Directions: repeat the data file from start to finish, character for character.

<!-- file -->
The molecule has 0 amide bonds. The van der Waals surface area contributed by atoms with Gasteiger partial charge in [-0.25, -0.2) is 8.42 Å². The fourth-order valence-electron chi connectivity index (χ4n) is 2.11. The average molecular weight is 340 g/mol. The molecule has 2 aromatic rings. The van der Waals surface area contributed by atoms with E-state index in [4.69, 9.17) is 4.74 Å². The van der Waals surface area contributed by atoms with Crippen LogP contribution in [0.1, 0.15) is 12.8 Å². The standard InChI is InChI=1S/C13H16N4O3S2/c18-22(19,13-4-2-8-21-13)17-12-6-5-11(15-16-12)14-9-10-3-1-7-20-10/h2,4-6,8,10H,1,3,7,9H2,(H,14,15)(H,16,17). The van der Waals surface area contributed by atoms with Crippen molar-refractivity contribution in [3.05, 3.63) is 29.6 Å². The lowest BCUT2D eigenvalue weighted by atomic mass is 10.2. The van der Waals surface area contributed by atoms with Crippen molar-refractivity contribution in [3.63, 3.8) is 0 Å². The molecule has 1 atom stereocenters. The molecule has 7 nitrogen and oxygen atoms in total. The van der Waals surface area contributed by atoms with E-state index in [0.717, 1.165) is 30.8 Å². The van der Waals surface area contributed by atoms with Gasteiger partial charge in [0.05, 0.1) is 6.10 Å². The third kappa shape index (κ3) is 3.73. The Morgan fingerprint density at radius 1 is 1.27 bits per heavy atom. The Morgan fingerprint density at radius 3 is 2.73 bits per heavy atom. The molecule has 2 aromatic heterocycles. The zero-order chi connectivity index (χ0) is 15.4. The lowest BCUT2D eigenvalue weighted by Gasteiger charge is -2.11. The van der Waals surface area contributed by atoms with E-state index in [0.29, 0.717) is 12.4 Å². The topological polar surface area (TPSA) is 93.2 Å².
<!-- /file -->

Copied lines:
The molecule has 0 amide bonds. The van der Waals surface area contributed by atoms with Gasteiger partial charge in [-0.25, -0.2) is 8.42 Å². The fourth-order valence-electron chi connectivity index (χ4n) is 2.11. The average molecular weight is 340 g/mol. The molecule has 2 aromatic rings. The van der Waals surface area contributed by atoms with E-state index in [4.69, 9.17) is 4.74 Å². The van der Waals surface area contributed by atoms with Crippen LogP contribution in [0.1, 0.15) is 12.8 Å². The standard InChI is InChI=1S/C13H16N4O3S2/c18-22(19,13-4-2-8-21-13)17-12-6-5-11(15-16-12)14-9-10-3-1-7-20-10/h2,4-6,8,10H,1,3,7,9H2,(H,14,15)(H,16,17). The van der Waals surface area contributed by atoms with Crippen molar-refractivity contribution in [3.05, 3.63) is 29.6 Å². The lowest BCUT2D eigenvalue weighted by atomic mass is 10.2. The van der Waals surface area contributed by atoms with Crippen molar-refractivity contribution in [3.63, 3.8) is 0 Å². The molecule has 1 atom stereocenters. The molecule has 7 nitrogen and oxygen atoms in total. The van der Waals surface area contributed by atoms with E-state index in [0.717, 1.165) is 30.8 Å². The van der Waals surface area contributed by atoms with Gasteiger partial charge in [0.05, 0.1) is 6.10 Å². The third kappa shape index (κ3) is 3.73. The Morgan fingerprint density at radius 1 is 1.27 bits per heavy atom. The Morgan fingerprint density at radius 3 is 2.73 bits per heavy atom. The molecule has 2 aromatic heterocycles. The zero-order chi connectivity index (χ0) is 15.4. The lowest BCUT2D eigenvalue weighted by Gasteiger charge is -2.11. The van der Waals surface area contributed by atoms with E-state index in [0.29, 0.717) is 12.4 Å². The topological polar surface area (TPSA) is 93.2 Å².